ISLAMABAD: The army quashed on Friday the talk of its involvement in peace talks with militants as its top brass reportedly observed that holding the dialogue was a government initiative.
The 170th corps commanders’ conference — a monthly feature at the General Headquarters — took place as the government prepared for the second stage of the dialogue with militants in which it is planning to open a direct channel with the Taliban from next week. Media had speculated that the government wanted army representation in the team that would negotiate with leaders of outlawed TTP.
A source privy to the corps commanders’ meeting said that during the deliberations there was no direct reference to the reported desire of the government for including a military nominee in its team, because no such proposal had been conveyed by the political leadership to the military command.
But an observation by the generals who took stock of the planned phase-II of the government-military dialogue that “dialogue was a government strategy” served to convey that the army was not interested in any such role.
“Army’s job is to remain operationally prepared and the meeting expressed its satisfaction on that aspect,” the source said.
Furthermore, the commanders are said to have “expressed deep concern” over the continuation of attacks by various militant groups despite announcement of suspension of violence for a month by their umbrella organisation – TTP.
“The participants undertook a comprehensive review of prevalent internal and external security situation of the country,” an ISPR statement said.
Statements by ministers later in the day, however, kept the rumours of an impending role for the army in the talks swirling despite what looked like a categorical message from the khakis.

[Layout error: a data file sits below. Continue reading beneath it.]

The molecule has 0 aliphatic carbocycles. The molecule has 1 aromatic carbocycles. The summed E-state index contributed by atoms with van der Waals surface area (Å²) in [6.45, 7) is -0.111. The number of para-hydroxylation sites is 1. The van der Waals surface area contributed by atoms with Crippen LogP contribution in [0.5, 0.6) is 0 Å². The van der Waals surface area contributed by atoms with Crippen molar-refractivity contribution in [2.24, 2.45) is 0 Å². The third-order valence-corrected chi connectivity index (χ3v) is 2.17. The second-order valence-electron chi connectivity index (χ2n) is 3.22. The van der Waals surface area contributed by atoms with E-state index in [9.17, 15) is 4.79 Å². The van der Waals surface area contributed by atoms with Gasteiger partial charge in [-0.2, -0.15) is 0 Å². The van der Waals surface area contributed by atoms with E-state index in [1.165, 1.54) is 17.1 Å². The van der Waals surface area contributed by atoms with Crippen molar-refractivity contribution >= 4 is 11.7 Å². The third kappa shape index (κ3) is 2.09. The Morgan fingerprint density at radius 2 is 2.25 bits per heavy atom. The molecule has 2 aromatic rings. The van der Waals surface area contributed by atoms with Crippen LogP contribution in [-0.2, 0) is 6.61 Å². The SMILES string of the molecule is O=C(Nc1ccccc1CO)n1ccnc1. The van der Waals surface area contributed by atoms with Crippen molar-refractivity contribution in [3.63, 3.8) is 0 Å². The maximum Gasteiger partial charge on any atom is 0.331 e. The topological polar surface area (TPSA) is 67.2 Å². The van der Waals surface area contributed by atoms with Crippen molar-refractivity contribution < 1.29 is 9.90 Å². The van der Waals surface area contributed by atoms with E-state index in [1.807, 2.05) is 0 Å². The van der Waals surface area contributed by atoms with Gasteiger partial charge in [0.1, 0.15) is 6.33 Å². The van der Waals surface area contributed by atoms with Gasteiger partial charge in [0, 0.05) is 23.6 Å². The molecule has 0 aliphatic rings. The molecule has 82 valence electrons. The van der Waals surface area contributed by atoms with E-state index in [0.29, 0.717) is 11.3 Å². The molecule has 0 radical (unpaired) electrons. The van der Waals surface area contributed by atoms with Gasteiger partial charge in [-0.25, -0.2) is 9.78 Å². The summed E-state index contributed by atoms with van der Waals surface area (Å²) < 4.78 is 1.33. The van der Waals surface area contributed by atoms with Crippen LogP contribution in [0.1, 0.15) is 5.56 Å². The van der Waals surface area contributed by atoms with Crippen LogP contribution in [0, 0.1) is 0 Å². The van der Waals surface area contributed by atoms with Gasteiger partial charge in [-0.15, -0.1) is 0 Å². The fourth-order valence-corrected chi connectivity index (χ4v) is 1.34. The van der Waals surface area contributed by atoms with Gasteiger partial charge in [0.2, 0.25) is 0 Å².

Defence Minister Khawaja Asif told a news channel that the next phase of the talks would be intelligence driven, and the army, being one of the state institutions, remained available.
Information Minister Pervaiz Rasheed, speaking in a TV talk show, said the army would play a role while remaining in the background.
Some observers think there is likelihood of both sides being correct — the reported army refusal to be part of talks and government’s claim of keeping the military involved. Their reading of the situation is that the army could have refused a direct role, but might have agreed to support the government team through its intelligence arm.
Others noted the underlying messages in statements from both sides. The army’s emphasis on dialogue being a “government strategy”, they believed, implied military’s disenchantment with the process.
Meanwhile, government contention that the army had a background role, it is thought, was designed to give the impression that the political leadership and army command were on the ‘same page’.
The corps commanders, according to the sources, looked into the possibility of a role for the army in implementing the newly announced National Internal Security Policy.